Thursday, December 8, 2011

Ugh God Pile on the Tunes at Kung Fu Necktie

Last week, I went on quite the adventure to see Boston powerhouse Pile perform at Kung Fu Necktie in Philadelphia. I was in northeast PA for the holidays and had the simple plan of driving down with a friend to see the band perform alongside Psychic Teens and Ugh God. In typical fashion, my friend bailed and my car broke. After unsuccessfully trying purchase a bus ticket, I was starting to give up hope that I would be able to witness the excellent bill. With nothing to do the next day, my dad offered to drive me there and back. After hearing about the last minute to trip to Philly, my mom decided she wanted to tag along as well. It was evident from the start that this was going to be one of the more interesting concert experiences I’ve had in a while and a strange family outing on top of that.

Clearly, my parents are not typically parents as they spontaneously decided to drive to Philadelphia on a work night to see a post-punk band with me. I was raised on a steady diet of rock and roll and attended many concerts with them growing up including Lollapalooza, so I knew it wasn’t going to be awkward as much as it was going to be hilarious, especially given the bands and the environment. The first ‘act’, Brian William Reichert, solidified the hilarity of the situation as he seemed to be visibly tripping and played songs like "Old MacDonald Had a Farm” while using some really strange psychedelic effect on his voice. He had a drummer in tow who play sparse drums on one track but mainly sat in the back looking confused. The singer/songwriter? was a last minute replacement for Boston’s Fat History Month who couldn’t make the trip down. They were sorely missed. The last song, as my mom put it, “sounded like a renaissance faire.” My dad summarized the opening act perfectly: “That was one of the most fucked up things I’ve ever seen” adding “It was probably worth the trip just for whatever that was.”

The Philadelphia trio Psychic Teens took the stage next. They had an excellent balance between goth and shoegaze with a touch of punk and industrial aesthetics. When I think of shoegaze, I think of a 'wall of sound' approach and amplifiers being pushed to their limits. These guys took it to the next level. They were one of the loudest bands I have ever seen, which ranks them up there with heavy hitters Boris and My Bloody Valentine. With the blistering volume, the ‘rents moved to the back of the venue but I stayed to endure the punishing noise. Their driving sound reminded me of a perfect middle ground between The Jesus and Mary Chain and My Bloody Valentine with some remarkably captivating songs. A nice surprise was the stirring cover of Nine Inch Nails’ “Mr. Self Destruct.” It reminded me of sneaking listens of The Downward Spiral from my dad’s collection, boldly disregarding the parental advisory sticker and my parents’ wish for me not to hear the chorus to “Closer.” Something I reminisced with them about at the show.

The moment I had been waiting for finally arrived as Pile took the stage. If you haven’t been keeping up, I am involved in this little endeavor and I have been dying to see the band outside of the Boston scene. The trio immediately got to work with their well-timed build-ups and breakdowns in songs like “Came as a Glow”. The aforementioned song is a live favorite because of its jangly, bluesy guitars and the catchy yet aggressive vocals courtesy of Rick Maguire. Matt Connery’s thick, rumbling bassline breaks the song up before Kris Kuss comes crashing in on drums like a meteor down to earth. It always gets the crowd going crazy and this one was no different. Other highlights included “Pigeon Song” from the Boston Hassle compilation which features one of the greatest starts to any song you’ll hear from 2011. The punchy “Rape Whistle” and “Number One Hit Single” presented the group at their most raucous with the punk turned all the way up.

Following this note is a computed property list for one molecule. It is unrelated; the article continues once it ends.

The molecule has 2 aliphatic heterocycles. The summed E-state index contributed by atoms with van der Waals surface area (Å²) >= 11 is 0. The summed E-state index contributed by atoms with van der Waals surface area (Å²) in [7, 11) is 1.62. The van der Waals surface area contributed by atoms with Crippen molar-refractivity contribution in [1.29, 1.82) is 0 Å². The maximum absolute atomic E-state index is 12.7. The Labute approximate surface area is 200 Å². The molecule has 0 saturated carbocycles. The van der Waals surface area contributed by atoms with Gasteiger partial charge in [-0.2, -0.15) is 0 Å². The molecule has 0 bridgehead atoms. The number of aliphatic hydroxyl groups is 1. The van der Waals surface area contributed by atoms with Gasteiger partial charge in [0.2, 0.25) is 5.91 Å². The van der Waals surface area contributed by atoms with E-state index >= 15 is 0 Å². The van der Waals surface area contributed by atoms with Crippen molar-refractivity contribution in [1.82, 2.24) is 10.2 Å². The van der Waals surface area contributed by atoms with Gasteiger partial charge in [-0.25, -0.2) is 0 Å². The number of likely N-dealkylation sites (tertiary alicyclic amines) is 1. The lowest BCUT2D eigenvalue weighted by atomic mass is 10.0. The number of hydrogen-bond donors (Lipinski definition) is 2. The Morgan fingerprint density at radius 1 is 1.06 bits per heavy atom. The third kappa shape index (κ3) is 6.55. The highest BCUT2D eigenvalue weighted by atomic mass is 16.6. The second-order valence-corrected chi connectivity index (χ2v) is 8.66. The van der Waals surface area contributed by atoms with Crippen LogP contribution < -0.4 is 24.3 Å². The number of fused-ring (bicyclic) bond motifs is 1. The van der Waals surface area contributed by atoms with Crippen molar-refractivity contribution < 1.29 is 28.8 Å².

Having built their skills in dusty Boston basements and now honing them as a road-tested entity, Pile has become an unstoppable post-punk force. The Philly crowd was really responsive even chanting “one more song” for an encore. When I asked my mom what she thought, she perfectly stated, “They have a sound that really gets the floor moving and people bobbing along.” I couldn't have put it better myself. Keep an eye out next year for their upcoming record on Exploding in Sound Records. If the new songs are any indication, it’s going to be a doozy. Don’t miss them on the remaining dates of their east coast tour.

12/8 Charlotte NC – The Milestone w/ Junkhat and Public Relations
12/9 Williamsburg VA – The Meridian
12/10 New Brunswick NJ – The Alamo w/ P.S. Eliot, Swearin’, Eternal Fuzz and Lost Weekend
12/11 NYC – Fat Baby w/ Quilty, Grass Is Green, Bambara and Ovlov
1/13 Allston MA – Great Scott w/ Amoroso, Onslo
1/28 Allston MA – Berfest

Philly favorites Ugh God brought the night to a close. The band is a loud experimental group that employs two drummers, dual guitars, and bass for their bombastic sound. The singer wielded a double-neck guitar and had high-pitched vocals that complemented the music quite well. This may seem too busy in description but it all came together flawlessly to create some catchy, driving tunes. The crowd was going crazy the whole time and it would be hard not to do so with such a large sound being projected at them the entire time. The group ran through a set of songs mostly from their latest effort, A Pony on Top of a Mountain. This was apparently their last show with the current lineup and I was glad I had the chance to witness them in this fashion before they move into their next phase. The remaining members are apparently reconvening and writing new material for next year. I am interested in what they come up with in their next incarnation and look forward to new material next year.

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